by Alex Mikulich
White Americans are faced with a historic opportunity. Recognizing the significance of the moment, President-elect Obama told the story of Ann Nixon Cooper, who at the age of 106 voted for him, and who was born "just a generation past slavery; a time when there were no cars on the road or planes in the sky; when someone like her couldn't vote for two reasons: because she was a woman and because of the color of her skin." He concluded his election-night speech by asking: "If my daughters should be so lucky to live as long as Ann Nixon Cooper, what change will they see? What progress will we have made?"
These questions spark my memory of growing up in Michigan, and how my family observed the Detroit fires after the assassination of Dr. Martin Luther King Jr. from the safety of a white suburb. We did not recognize that we were the people about whom King spoke in his last book, "Where Do We Go From Here: Chaos or Community?" when he wrote that white people "have failed to educate themselves out of their racial ignorance. It is an aspect of the sense of superiority that the white people of America believe they have so little to learn."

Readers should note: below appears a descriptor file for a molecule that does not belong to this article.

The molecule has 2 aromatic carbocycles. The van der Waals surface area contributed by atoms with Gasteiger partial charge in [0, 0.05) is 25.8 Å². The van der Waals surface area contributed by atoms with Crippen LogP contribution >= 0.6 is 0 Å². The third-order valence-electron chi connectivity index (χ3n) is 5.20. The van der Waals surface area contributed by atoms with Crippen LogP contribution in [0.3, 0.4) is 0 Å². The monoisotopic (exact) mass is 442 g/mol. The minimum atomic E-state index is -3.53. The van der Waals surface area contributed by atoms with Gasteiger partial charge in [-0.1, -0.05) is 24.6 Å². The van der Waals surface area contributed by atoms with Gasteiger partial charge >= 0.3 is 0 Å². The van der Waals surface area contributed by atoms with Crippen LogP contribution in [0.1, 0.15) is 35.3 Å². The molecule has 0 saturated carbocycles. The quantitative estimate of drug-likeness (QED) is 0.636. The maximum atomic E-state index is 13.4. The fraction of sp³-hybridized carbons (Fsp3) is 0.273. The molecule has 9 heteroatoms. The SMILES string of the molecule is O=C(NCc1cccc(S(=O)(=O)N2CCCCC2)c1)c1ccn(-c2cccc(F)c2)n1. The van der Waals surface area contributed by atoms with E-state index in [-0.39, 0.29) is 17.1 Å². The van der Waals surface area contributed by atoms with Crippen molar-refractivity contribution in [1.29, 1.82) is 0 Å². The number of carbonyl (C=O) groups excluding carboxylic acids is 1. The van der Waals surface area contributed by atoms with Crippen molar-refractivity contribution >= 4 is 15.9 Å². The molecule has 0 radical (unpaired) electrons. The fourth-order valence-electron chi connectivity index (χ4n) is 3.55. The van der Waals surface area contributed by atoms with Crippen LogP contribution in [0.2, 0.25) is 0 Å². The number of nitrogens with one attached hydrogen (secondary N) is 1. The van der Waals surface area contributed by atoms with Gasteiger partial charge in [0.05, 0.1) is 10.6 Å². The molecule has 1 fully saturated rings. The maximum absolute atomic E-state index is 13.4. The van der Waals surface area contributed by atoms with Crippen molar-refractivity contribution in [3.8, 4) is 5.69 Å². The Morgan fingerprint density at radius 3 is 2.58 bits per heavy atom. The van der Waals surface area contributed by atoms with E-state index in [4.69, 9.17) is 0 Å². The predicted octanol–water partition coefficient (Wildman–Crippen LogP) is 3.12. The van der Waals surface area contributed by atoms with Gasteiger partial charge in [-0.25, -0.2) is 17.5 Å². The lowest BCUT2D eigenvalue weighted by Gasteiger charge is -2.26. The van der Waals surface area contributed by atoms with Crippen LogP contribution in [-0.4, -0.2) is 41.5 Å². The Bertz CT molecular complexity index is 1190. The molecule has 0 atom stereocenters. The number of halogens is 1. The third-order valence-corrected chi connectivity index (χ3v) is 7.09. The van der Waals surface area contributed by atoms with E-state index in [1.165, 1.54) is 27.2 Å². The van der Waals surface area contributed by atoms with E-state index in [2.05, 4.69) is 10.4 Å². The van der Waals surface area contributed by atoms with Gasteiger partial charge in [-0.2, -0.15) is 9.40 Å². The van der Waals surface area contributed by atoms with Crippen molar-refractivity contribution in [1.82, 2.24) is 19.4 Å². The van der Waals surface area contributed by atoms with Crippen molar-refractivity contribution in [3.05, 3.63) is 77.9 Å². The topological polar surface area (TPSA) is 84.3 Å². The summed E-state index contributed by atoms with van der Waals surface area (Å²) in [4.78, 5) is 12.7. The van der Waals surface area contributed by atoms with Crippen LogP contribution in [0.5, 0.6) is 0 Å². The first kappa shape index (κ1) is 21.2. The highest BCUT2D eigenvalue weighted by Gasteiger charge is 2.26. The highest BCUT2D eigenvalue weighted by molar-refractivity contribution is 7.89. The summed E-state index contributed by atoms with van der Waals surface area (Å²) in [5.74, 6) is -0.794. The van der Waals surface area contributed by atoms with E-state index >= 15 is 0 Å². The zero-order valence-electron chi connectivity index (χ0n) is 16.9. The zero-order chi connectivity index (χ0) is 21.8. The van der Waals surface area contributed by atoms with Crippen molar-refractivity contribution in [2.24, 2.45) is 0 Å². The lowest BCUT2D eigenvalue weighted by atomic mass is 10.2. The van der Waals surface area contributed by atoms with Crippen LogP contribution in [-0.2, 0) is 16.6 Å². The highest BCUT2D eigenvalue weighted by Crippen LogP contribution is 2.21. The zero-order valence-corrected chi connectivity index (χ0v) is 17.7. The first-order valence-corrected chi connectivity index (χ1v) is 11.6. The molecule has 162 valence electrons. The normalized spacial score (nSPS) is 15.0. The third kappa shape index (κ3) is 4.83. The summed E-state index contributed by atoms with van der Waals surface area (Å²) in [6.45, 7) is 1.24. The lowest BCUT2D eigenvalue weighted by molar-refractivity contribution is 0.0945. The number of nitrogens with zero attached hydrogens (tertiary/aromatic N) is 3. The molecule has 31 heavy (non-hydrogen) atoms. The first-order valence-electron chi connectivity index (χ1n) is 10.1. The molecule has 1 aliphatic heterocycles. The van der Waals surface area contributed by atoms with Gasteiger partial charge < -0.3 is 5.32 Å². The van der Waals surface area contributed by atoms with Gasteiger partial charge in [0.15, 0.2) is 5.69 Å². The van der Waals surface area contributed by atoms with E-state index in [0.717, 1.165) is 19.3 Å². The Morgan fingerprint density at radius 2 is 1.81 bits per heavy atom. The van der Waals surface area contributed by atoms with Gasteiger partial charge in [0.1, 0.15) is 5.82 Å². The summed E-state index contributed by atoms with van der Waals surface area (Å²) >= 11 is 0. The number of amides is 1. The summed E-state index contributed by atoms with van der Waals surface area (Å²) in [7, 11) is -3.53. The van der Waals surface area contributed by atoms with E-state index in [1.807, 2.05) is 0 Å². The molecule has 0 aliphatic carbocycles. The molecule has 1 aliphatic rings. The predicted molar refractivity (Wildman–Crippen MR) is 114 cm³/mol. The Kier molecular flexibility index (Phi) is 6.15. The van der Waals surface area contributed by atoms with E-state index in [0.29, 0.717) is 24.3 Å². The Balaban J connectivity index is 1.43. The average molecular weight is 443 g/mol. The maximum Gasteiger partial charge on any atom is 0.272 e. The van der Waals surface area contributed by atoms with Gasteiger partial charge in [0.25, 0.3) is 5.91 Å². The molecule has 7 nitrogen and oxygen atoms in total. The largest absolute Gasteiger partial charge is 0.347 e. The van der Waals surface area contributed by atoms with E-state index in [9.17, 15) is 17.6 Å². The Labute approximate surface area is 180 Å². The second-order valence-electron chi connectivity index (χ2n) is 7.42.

I find that Dr. King's words endure, having worked in five U.S. cities over the past 20 years. I have consistently heard and seen people of color address inequality cogently and creatively. This is evident most recently at the University of New Orleans, where Marian Wright Edelman's Children's Defense Fund sponsored the "Cradle to Prison Pipeline Initiative," an effort to call attention to social problems that funnel predominantly minority youth toward arrest and incarceration.
Yet I have never seen white people as a group admit that these are injustices that we white people ought to address collectively as a basic matter of our humanity and citizenship....
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